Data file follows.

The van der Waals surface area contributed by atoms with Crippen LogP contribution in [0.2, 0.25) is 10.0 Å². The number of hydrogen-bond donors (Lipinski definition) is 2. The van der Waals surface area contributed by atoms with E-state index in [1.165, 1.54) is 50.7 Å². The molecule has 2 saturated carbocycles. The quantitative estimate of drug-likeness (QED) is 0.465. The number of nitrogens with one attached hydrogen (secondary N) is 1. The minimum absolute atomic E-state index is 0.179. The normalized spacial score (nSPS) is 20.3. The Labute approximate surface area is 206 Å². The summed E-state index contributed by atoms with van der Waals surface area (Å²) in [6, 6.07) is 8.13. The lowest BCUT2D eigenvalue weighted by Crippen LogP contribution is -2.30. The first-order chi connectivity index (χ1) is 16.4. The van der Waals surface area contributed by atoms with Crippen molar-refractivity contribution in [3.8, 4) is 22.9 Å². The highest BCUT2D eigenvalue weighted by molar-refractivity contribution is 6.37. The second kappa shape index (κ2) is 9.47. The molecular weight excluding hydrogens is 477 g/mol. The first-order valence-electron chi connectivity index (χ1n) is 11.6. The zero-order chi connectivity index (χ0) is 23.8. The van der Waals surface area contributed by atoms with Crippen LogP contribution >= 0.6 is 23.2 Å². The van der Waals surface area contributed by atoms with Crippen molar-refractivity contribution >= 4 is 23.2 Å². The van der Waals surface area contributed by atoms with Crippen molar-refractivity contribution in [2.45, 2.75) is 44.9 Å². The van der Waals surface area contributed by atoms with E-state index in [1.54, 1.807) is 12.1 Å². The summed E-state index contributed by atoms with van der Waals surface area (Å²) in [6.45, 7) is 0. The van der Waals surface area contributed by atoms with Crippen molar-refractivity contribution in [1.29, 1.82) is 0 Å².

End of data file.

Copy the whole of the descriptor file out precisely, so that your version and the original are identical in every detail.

The van der Waals surface area contributed by atoms with Crippen LogP contribution in [0.2, 0.25) is 10.0 Å². The number of hydrogen-bond donors (Lipinski definition) is 2. The van der Waals surface area contributed by atoms with E-state index in [1.165, 1.54) is 50.7 Å². The molecule has 2 saturated carbocycles. The quantitative estimate of drug-likeness (QED) is 0.465. The number of nitrogens with one attached hydrogen (secondary N) is 1. The minimum absolute atomic E-state index is 0.179. The normalized spacial score (nSPS) is 20.3. The Labute approximate surface area is 206 Å². The summed E-state index contributed by atoms with van der Waals surface area (Å²) in [6, 6.07) is 8.13. The lowest BCUT2D eigenvalue weighted by Crippen LogP contribution is -2.30. The first-order chi connectivity index (χ1) is 16.4. The van der Waals surface area contributed by atoms with Crippen molar-refractivity contribution in [3.8, 4) is 22.9 Å². The highest BCUT2D eigenvalue weighted by molar-refractivity contribution is 6.37. The second kappa shape index (κ2) is 9.47. The molecular weight excluding hydrogens is 477 g/mol. The first-order valence-electron chi connectivity index (χ1n) is 11.6. The zero-order chi connectivity index (χ0) is 23.8. The van der Waals surface area contributed by atoms with Crippen LogP contribution >= 0.6 is 23.2 Å². The van der Waals surface area contributed by atoms with Crippen molar-refractivity contribution >= 4 is 23.2 Å². The van der Waals surface area contributed by atoms with Crippen molar-refractivity contribution in [2.45, 2.75) is 44.9 Å². The van der Waals surface area contributed by atoms with E-state index in [1.54, 1.807) is 12.1 Å². The summed E-state index contributed by atoms with van der Waals surface area (Å²) in [6.45, 7) is 0. The van der Waals surface area contributed by atoms with Crippen molar-refractivity contribution in [1.29, 1.82) is 0 Å².